Comparing NEP and noise temperature?by quark314 Tags: amplifier, detector, nep, noise, noise temperature 

#1
Feb1113, 03:33 PM

P: 2

So I don't have a lot of noise theory background (or, really, any) and I'm having trouble with this. I'm hoping someone can expalin and/or point me to some good resources for looking these things up (I have access to a good academic library, so I should be able to get any nottooobscure resource).
I have a pairbreakingbased photon detector and an amp. I know the noise temperature for the amp, and I know the NEP for the detector and I need to compare them (to make sure I'm not going to be amp noise limited). Is there a reasonable way to convert between noise temp and NEP? Alternatively, in principle I know everything about the detector (I designed it), so I suppose I ought to be able to calculate the noise temperature of the detector, but I don't know how. What about if I imagine I am photon (shot) noise limited in the detector? (not quite true, but a reasonable simple case to start with). How would one calculate the noise temp of the detector then? 



#2
Feb1213, 07:35 AM

Sci Advisor
PF Gold
P: 2,200

I don't think the two are equivalent, when talking about noise temperature it is implied that the amplifier is impedance matched to the source. I am not sure how you would apply that to a "generic" detector.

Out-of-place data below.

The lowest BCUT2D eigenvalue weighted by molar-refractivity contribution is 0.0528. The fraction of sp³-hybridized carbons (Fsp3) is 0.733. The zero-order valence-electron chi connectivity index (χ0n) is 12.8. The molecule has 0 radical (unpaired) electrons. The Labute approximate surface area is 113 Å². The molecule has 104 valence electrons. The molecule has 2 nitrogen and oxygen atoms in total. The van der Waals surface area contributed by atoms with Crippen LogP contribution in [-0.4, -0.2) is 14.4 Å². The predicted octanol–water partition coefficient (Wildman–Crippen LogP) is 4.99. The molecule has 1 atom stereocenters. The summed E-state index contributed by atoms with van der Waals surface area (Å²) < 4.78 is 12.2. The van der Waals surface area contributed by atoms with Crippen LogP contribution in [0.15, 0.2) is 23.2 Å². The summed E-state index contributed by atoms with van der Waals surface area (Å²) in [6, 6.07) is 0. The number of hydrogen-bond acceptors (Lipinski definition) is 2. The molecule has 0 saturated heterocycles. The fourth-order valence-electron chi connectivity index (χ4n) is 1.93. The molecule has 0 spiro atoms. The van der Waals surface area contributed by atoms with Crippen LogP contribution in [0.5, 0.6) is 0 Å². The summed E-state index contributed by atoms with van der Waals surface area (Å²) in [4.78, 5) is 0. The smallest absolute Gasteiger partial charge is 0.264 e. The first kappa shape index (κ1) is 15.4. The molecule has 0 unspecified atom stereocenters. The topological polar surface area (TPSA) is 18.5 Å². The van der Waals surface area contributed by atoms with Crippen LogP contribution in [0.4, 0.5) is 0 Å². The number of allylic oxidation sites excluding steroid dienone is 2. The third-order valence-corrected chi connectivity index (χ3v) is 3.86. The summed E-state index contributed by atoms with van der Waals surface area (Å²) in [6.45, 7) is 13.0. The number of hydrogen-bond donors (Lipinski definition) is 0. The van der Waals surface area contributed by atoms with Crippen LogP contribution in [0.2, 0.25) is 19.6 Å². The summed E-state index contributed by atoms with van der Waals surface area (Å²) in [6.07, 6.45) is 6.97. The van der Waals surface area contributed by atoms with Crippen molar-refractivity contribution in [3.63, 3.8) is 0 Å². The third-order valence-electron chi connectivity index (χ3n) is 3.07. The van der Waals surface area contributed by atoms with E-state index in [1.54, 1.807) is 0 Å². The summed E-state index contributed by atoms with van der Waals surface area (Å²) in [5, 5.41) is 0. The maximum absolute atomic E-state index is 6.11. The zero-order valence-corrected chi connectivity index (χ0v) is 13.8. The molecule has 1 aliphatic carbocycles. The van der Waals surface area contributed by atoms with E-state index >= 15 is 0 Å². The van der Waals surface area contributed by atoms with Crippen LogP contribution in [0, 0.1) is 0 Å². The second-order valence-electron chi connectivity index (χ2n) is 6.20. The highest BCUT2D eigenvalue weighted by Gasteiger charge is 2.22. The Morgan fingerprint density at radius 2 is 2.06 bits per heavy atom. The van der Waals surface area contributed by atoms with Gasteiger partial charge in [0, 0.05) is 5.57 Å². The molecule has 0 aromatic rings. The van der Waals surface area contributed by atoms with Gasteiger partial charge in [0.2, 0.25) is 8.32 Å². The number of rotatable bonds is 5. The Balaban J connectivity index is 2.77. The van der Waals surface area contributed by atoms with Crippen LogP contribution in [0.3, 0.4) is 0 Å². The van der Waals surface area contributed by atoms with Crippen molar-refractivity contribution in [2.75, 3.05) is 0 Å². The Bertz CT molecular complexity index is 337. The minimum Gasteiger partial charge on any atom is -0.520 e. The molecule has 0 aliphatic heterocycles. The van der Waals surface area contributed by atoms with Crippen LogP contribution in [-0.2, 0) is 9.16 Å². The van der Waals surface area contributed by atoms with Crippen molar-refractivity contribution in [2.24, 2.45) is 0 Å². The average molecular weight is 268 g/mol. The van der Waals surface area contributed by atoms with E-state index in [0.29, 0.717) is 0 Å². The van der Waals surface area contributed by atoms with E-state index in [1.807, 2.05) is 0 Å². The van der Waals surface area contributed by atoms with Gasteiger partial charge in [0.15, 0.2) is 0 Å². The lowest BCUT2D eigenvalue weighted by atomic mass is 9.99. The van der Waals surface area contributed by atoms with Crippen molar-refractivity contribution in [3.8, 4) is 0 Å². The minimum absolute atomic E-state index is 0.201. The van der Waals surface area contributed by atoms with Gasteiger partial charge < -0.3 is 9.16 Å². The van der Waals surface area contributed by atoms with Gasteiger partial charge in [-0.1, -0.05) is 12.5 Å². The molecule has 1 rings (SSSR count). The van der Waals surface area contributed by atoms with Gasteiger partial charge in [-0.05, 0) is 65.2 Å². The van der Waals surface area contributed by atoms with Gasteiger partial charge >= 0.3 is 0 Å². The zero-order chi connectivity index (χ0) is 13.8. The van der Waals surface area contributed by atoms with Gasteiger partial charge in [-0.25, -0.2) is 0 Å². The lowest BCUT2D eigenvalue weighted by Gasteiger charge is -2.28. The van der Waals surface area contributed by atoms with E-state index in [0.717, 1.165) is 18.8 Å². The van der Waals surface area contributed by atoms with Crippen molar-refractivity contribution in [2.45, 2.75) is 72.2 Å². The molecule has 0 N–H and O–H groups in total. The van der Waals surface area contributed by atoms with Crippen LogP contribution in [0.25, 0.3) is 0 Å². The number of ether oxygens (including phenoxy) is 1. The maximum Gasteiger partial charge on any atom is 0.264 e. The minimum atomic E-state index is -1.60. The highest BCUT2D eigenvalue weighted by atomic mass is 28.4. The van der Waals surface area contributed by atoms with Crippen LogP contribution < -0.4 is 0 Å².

However, there is nothing stopping you from just relating them using Te=NEP/kB*B, where B is the bandwidth of your system. Then Te would be the temperature of a resistor with some value R that is sending out a noise power equivalent to your NEP. But again, I suspect this would only be suitable for a detector that is actually matched to the load, say a power detector in a MW system. Btw, what kind of detector are we talking about? Kinetic indctance? 



#3
Feb1213, 11:16 AM

P: 2

Thanks for the response. For future folks finding this thread by googling their problems, there's some helpful info for amp noise in kinetic inductance detectors in Jonas Zmuidzinas's 2012 paper in Annual Review of Condensed Matter Physics. 


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